Get involved and use your time wisely advises third-year Industrial Design student Edric Verbeek-Martin, who has some pointers for students making the transition from high school to university. 

  1. Get involved. Find things that you love doing and commit to them. This is good for keeping you sane at university for when you eventually start looking for a job. It shows that you are committed and ready to go the extra mile. There are a whole range of clubs and societies to get involved in, and if you can’t find something you like, start a new one!
  2. Get organised early. Write up your timetable in your calendar, and put in assessment dates in the first week of semester. Buy some folders and stationary early. Clean and organise your room. By getting in early and having a method, you’ll make it easier for yourself.
  3. Introduce yourself. While at first it might be hard to relate to your teachers, they will become a valuable resource. Get in early and make some connections. Introduce yourself. Chances are the connections you make will make a difference at some point down the line.
  4. Be open to new experiences. There is a never-ending source of new experiences and people to meet at university. By being open to them and enjoying the company of others you can really increase your enjoyment at university – and maybe find a new passion while you’re at it.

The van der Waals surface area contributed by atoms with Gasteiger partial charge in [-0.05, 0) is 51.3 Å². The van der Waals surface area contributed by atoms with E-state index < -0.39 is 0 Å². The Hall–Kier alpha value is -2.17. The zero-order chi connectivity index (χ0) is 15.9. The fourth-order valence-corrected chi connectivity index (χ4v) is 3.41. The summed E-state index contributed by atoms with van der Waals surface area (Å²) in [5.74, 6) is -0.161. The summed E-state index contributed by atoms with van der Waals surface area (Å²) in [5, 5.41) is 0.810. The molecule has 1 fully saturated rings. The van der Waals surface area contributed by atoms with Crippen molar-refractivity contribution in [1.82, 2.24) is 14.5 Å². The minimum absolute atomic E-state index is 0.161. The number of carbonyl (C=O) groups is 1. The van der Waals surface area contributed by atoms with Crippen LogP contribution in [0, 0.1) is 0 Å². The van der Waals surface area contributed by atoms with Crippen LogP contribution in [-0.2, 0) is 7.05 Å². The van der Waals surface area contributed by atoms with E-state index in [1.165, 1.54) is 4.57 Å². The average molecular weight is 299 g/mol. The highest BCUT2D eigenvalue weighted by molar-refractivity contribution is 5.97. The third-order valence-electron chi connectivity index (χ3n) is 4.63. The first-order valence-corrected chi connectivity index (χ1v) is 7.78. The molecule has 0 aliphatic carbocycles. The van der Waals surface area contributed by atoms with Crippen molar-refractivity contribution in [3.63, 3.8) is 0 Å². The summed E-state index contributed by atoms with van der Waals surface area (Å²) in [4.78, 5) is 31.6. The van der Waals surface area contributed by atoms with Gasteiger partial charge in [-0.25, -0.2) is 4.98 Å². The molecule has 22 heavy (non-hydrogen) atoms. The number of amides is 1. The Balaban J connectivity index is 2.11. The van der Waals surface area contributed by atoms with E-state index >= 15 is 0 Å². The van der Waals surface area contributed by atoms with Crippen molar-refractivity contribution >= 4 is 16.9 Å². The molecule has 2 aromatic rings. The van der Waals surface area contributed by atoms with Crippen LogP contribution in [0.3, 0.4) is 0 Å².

5. Use public transport or get a bike. Driving to uni can be expensive and time consuming. If you live close by, ride a bike.
  6. Take time off. Uni life can get hectic. Sometimes you need to take time off to remember what’s important and why you’re doing it.
  7. Make a friend in the year above. They can give you insights into what lies ahead, as well as help with assignments and areas you need to concentrate on to succeed.
  8. Use your time wisely. No one cares if you don’t go to class. But they are there for a reason. You can get tips from your tutors to let you know what is coming up and how you can best spend your time.
  9. Don’t be afraid to change degrees. If you find you’re studying something you don’t like, find another path that you are going to enjoy.
  10. Go on exchange. Pass/fail courses while you’re abroad, uni fees paid on HECS, and time in another country – what’s not to love? 

Visit the Future Students website for more information on getting started at UNSW. The University's Learning Centre also offers a range of resources to assist students with adjusting to university life. 

Media contact: Cassie Chorn, UNSW Media Office, 9385 8107,